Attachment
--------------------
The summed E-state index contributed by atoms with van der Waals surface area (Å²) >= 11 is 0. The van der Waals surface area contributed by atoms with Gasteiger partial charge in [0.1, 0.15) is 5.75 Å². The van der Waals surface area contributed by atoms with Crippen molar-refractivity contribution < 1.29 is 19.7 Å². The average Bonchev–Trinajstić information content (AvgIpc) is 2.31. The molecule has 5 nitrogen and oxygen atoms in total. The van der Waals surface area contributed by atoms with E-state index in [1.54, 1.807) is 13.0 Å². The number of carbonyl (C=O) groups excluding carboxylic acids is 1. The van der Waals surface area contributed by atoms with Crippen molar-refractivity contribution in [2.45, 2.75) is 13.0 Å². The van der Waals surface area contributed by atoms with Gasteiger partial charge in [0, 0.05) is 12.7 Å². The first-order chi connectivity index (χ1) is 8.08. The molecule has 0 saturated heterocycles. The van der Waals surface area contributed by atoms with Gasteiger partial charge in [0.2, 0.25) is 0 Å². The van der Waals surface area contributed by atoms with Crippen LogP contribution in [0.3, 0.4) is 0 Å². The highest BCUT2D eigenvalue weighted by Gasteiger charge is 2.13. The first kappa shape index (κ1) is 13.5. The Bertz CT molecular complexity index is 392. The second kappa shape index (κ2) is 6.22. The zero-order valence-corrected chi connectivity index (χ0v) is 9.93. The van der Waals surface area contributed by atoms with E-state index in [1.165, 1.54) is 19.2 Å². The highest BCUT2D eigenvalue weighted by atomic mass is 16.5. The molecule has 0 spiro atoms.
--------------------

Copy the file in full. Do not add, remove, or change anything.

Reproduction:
The summed E-state index contributed by atoms with van der Waals surface area (Å²) >= 11 is 0. The van der Waals surface area contributed by atoms with Gasteiger partial charge in [0.1, 0.15) is 5.75 Å². The van der Waals surface area contributed by atoms with Crippen molar-refractivity contribution < 1.29 is 19.7 Å². The average Bonchev–Trinajstić information content (AvgIpc) is 2.31. The molecule has 5 nitrogen and oxygen atoms in total. The van der Waals surface area contributed by atoms with E-state index in [1.54, 1.807) is 13.0 Å². The number of carbonyl (C=O) groups excluding carboxylic acids is 1. The van der Waals surface area contributed by atoms with Crippen molar-refractivity contribution in [2.45, 2.75) is 13.0 Å². The van der Waals surface area contributed by atoms with Gasteiger partial charge in [0, 0.05) is 12.7 Å². The first-order chi connectivity index (χ1) is 8.08. The molecule has 0 saturated heterocycles. The van der Waals surface area contributed by atoms with Gasteiger partial charge in [0.2, 0.25) is 0 Å². The van der Waals surface area contributed by atoms with Crippen LogP contribution in [0.3, 0.4) is 0 Å². The highest BCUT2D eigenvalue weighted by Gasteiger charge is 2.13. The first kappa shape index (κ1) is 13.5. The Bertz CT molecular complexity index is 392. The second kappa shape index (κ2) is 6.22. The zero-order valence-corrected chi connectivity index (χ0v) is 9.93. The van der Waals surface area contributed by atoms with E-state index in [1.165, 1.54) is 19.2 Å². The highest BCUT2D eigenvalue weighted by atomic mass is 16.5. The molecule has 0 spiro atoms.